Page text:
“Landscape is not something I’ve photographed very often,” she says, “but there were certain things I wanted to do in Antarctica and one of them was to analyse the colour of this environment, which we often think of as monochromatic – mostly black, white and blue. Many of the days were brilliant blue with not a cloud in the sky. The environment lacks all those signifers of scale, like trees and buildings, we’re used to seeing. You can’t really perceive scale when those things are absent, so you have a different perspective of your own position in the environment because you feel so insignifcant and everything is very expansive.”

Because she was there during summer, Jenkinson experienced Antarctica’s perpetual daylight.

“When I looked at my photographs they had this incredible sameness about them and there was a difference between what I’d read about the place and what I experienced there. I’d read so many descriptions of the polar night and those transitional times during spring and autumn when there are these amazing atmospheric conditions. So what I’ve done is visualise a lot of the things I didn’t see; the aurora pictures for example simulate auroras or how I imagine them to be without having seen one. I’m interested in this gap between description and what you actually see with your eyes, and I’ve been trying to work with John Ruskin’s idea of ‘word painting’ – a type of writing that describes things very accurately, almost scientifcally, but is not purely scientifc because it has many more adjectives and is very descriptive and subjective.”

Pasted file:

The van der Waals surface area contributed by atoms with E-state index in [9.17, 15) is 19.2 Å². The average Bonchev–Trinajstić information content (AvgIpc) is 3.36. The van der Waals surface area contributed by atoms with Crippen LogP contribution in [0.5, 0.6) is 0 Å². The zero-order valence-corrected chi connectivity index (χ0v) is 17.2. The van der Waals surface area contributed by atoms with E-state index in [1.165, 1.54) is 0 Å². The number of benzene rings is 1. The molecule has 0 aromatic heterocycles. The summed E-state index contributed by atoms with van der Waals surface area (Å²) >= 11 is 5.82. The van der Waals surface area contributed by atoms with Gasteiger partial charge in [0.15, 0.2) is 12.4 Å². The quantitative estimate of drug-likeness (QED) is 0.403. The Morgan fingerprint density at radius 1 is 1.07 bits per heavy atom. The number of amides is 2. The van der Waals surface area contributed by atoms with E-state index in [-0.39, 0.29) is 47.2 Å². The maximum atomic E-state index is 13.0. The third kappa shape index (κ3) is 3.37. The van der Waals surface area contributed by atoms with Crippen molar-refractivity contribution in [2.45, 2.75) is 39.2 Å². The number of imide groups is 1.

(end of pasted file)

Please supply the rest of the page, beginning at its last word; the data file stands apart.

As well as refecting the way we superimpose our own readings and associations onto sublime and ’empty’ landscapes like Antarctica, literally furnishing them with our own thoughts, experiences and understandings, Jenkinson’s works are a seamless intermeshing of the romantic, the poetic and the scientifc. The world as it is and the world as we imagine it.

Like much of her earlier work this series includes and is informed by text – Jenkinson’s research into early Antarctic exploration and her readings of the journals of Robert Falcon Scott and another member of his doomed polar party, the doctor and artist, Edward Wilson.

For instance, Atmospheric Optics IV Wilson’s Prayer, a ghostly image of a torso and legs draped in green cloth hovering above the icy horizon, imagines the last thoughts of the members of Scott’s party as they lay dying not far from their next food depot.

“Wilson did the most beautiful watercolours and wrote about the expedition, and when I went to Cambridge a few years ago to research a project about Scott’s fossils, I saw some of Wilson’s sledging diaries and sketchbooks he carried to the Pole and which were found on his body. He and his comrades had tragically starved to death during a blizzard. He described auroras as very curtain-like and sometimes like waving ribbons in the sky, whereas in photographs they appear very blurred. So my photographs are possibly closer to what the experience of seeing an aurora is like.”